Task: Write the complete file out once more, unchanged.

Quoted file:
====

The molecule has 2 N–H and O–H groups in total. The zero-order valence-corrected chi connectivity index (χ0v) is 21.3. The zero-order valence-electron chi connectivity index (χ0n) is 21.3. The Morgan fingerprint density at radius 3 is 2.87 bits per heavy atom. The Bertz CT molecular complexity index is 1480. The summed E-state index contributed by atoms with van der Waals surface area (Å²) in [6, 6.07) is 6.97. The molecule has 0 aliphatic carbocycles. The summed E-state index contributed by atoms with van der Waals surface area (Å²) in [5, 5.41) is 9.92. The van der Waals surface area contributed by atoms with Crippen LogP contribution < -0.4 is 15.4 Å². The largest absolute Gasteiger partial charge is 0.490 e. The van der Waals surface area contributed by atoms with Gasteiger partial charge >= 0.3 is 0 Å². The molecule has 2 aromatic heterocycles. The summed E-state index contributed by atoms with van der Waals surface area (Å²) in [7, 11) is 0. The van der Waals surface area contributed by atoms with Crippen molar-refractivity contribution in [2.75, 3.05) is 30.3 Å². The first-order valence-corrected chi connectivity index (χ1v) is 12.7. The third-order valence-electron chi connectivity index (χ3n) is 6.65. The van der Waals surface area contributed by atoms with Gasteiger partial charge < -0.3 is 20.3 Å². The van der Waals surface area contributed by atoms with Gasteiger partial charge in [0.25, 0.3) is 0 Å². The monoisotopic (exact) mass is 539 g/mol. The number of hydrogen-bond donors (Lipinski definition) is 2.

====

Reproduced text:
The molecule has 2 N–H and O–H groups in total. The zero-order valence-corrected chi connectivity index (χ0v) is 21.3. The zero-order valence-electron chi connectivity index (χ0n) is 21.3. The Morgan fingerprint density at radius 3 is 2.87 bits per heavy atom. The Bertz CT molecular complexity index is 1480. The summed E-state index contributed by atoms with van der Waals surface area (Å²) in [6, 6.07) is 6.97. The molecule has 0 aliphatic carbocycles. The summed E-state index contributed by atoms with van der Waals surface area (Å²) in [5, 5.41) is 9.92. The van der Waals surface area contributed by atoms with Crippen LogP contribution < -0.4 is 15.4 Å². The largest absolute Gasteiger partial charge is 0.490 e. The van der Waals surface area contributed by atoms with Gasteiger partial charge >= 0.3 is 0 Å². The molecule has 2 aromatic heterocycles. The summed E-state index contributed by atoms with van der Waals surface area (Å²) in [7, 11) is 0. The van der Waals surface area contributed by atoms with Crippen molar-refractivity contribution in [2.75, 3.05) is 30.3 Å². The first-order valence-corrected chi connectivity index (χ1v) is 12.7. The third-order valence-electron chi connectivity index (χ3n) is 6.65. The van der Waals surface area contributed by atoms with Gasteiger partial charge < -0.3 is 20.3 Å². The van der Waals surface area contributed by atoms with Gasteiger partial charge in [0.25, 0.3) is 0 Å². The monoisotopic (exact) mass is 539 g/mol. The number of hydrogen-bond donors (Lipinski definition) is 2.